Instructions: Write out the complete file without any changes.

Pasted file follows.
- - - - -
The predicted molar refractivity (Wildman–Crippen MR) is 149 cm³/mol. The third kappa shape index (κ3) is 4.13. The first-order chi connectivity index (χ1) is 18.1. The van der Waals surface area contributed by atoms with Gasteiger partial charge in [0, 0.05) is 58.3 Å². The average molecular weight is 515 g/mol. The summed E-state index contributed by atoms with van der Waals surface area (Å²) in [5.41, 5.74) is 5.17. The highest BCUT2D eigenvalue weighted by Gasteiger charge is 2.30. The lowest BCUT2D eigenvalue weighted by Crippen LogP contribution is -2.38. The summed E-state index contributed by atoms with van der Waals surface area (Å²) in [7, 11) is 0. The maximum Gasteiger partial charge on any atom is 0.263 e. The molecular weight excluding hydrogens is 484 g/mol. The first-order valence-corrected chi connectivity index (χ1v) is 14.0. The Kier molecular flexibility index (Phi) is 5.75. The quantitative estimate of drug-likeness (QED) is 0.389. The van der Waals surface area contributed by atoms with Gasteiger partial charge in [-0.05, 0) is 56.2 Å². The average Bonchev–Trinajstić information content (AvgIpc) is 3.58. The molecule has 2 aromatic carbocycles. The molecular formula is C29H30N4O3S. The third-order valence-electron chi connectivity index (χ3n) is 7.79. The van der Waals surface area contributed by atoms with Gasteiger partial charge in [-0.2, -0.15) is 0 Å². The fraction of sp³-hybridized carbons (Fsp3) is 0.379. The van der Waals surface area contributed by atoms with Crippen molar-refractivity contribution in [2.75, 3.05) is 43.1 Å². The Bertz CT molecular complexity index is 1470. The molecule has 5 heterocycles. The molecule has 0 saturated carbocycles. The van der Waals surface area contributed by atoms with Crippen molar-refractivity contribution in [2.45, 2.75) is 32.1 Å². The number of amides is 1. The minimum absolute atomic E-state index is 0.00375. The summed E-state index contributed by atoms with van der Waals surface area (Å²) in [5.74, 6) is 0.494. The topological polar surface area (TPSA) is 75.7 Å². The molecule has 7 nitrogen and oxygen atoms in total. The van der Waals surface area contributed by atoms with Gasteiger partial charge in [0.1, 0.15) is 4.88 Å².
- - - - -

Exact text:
The predicted molar refractivity (Wildman–Crippen MR) is 149 cm³/mol. The third kappa shape index (κ3) is 4.13. The first-order chi connectivity index (χ1) is 18.1. The van der Waals surface area contributed by atoms with Gasteiger partial charge in [0, 0.05) is 58.3 Å². The average molecular weight is 515 g/mol. The summed E-state index contributed by atoms with van der Waals surface area (Å²) in [5.41, 5.74) is 5.17. The highest BCUT2D eigenvalue weighted by Gasteiger charge is 2.30. The lowest BCUT2D eigenvalue weighted by Crippen LogP contribution is -2.38. The summed E-state index contributed by atoms with van der Waals surface area (Å²) in [7, 11) is 0. The maximum Gasteiger partial charge on any atom is 0.263 e. The molecular weight excluding hydrogens is 484 g/mol. The first-order valence-corrected chi connectivity index (χ1v) is 14.0. The Kier molecular flexibility index (Phi) is 5.75. The quantitative estimate of drug-likeness (QED) is 0.389. The van der Waals surface area contributed by atoms with Gasteiger partial charge in [-0.05, 0) is 56.2 Å². The average Bonchev–Trinajstić information content (AvgIpc) is 3.58. The molecule has 2 aromatic carbocycles. The molecular formula is C29H30N4O3S. The third-order valence-electron chi connectivity index (χ3n) is 7.79. The van der Waals surface area contributed by atoms with Gasteiger partial charge in [-0.2, -0.15) is 0 Å². The fraction of sp³-hybridized carbons (Fsp3) is 0.379. The van der Waals surface area contributed by atoms with Crippen molar-refractivity contribution in [2.75, 3.05) is 43.1 Å². The Bertz CT molecular complexity index is 1470. The molecule has 5 heterocycles. The molecule has 0 saturated carbocycles. The van der Waals surface area contributed by atoms with Crippen molar-refractivity contribution in [2.45, 2.75) is 32.1 Å². The number of amides is 1. The minimum absolute atomic E-state index is 0.00375. The summed E-state index contributed by atoms with van der Waals surface area (Å²) in [5.74, 6) is 0.494. The topological polar surface area (TPSA) is 75.7 Å². The molecule has 7 nitrogen and oxygen atoms in total. The van der Waals surface area contributed by atoms with Gasteiger partial charge in [0.1, 0.15) is 4.88 Å².